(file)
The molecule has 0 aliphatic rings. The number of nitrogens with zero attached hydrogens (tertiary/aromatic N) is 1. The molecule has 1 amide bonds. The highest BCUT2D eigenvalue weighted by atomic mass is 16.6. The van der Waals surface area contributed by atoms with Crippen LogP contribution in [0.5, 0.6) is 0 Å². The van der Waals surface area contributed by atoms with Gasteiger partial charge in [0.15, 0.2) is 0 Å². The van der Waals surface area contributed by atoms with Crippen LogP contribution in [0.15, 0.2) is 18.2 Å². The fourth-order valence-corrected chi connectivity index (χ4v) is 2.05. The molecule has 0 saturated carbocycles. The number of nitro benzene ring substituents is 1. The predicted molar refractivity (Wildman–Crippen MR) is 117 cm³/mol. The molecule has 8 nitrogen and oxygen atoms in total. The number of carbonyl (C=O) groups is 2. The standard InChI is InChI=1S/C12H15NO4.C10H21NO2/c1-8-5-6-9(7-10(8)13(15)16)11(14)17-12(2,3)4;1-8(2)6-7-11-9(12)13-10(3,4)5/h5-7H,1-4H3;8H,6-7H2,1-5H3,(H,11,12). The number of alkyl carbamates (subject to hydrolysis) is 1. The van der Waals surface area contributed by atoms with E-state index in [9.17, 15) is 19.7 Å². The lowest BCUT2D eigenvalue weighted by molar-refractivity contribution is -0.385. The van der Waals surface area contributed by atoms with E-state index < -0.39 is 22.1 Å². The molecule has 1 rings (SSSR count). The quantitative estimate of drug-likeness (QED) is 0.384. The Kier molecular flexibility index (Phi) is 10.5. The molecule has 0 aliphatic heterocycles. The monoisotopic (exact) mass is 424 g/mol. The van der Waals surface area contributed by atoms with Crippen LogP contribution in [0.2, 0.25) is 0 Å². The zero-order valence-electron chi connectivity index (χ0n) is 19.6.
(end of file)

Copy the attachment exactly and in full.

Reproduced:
The molecule has 0 aliphatic rings. The number of nitrogens with zero attached hydrogens (tertiary/aromatic N) is 1. The molecule has 1 amide bonds. The highest BCUT2D eigenvalue weighted by atomic mass is 16.6. The van der Waals surface area contributed by atoms with Crippen LogP contribution in [0.5, 0.6) is 0 Å². The van der Waals surface area contributed by atoms with Gasteiger partial charge in [0.15, 0.2) is 0 Å². The van der Waals surface area contributed by atoms with Crippen LogP contribution in [0.15, 0.2) is 18.2 Å². The fourth-order valence-corrected chi connectivity index (χ4v) is 2.05. The molecule has 0 saturated carbocycles. The number of nitro benzene ring substituents is 1. The predicted molar refractivity (Wildman–Crippen MR) is 117 cm³/mol. The molecule has 8 nitrogen and oxygen atoms in total. The number of carbonyl (C=O) groups is 2. The standard InChI is InChI=1S/C12H15NO4.C10H21NO2/c1-8-5-6-9(7-10(8)13(15)16)11(14)17-12(2,3)4;1-8(2)6-7-11-9(12)13-10(3,4)5/h5-7H,1-4H3;8H,6-7H2,1-5H3,(H,11,12). The number of alkyl carbamates (subject to hydrolysis) is 1. The van der Waals surface area contributed by atoms with E-state index in [9.17, 15) is 19.7 Å². The lowest BCUT2D eigenvalue weighted by molar-refractivity contribution is -0.385. The van der Waals surface area contributed by atoms with E-state index < -0.39 is 22.1 Å². The molecule has 1 rings (SSSR count). The quantitative estimate of drug-likeness (QED) is 0.384. The Kier molecular flexibility index (Phi) is 10.5. The molecule has 0 aliphatic heterocycles. The monoisotopic (exact) mass is 424 g/mol. The van der Waals surface area contributed by atoms with Crippen LogP contribution in [0.2, 0.25) is 0 Å². The zero-order valence-electron chi connectivity index (χ0n) is 19.6.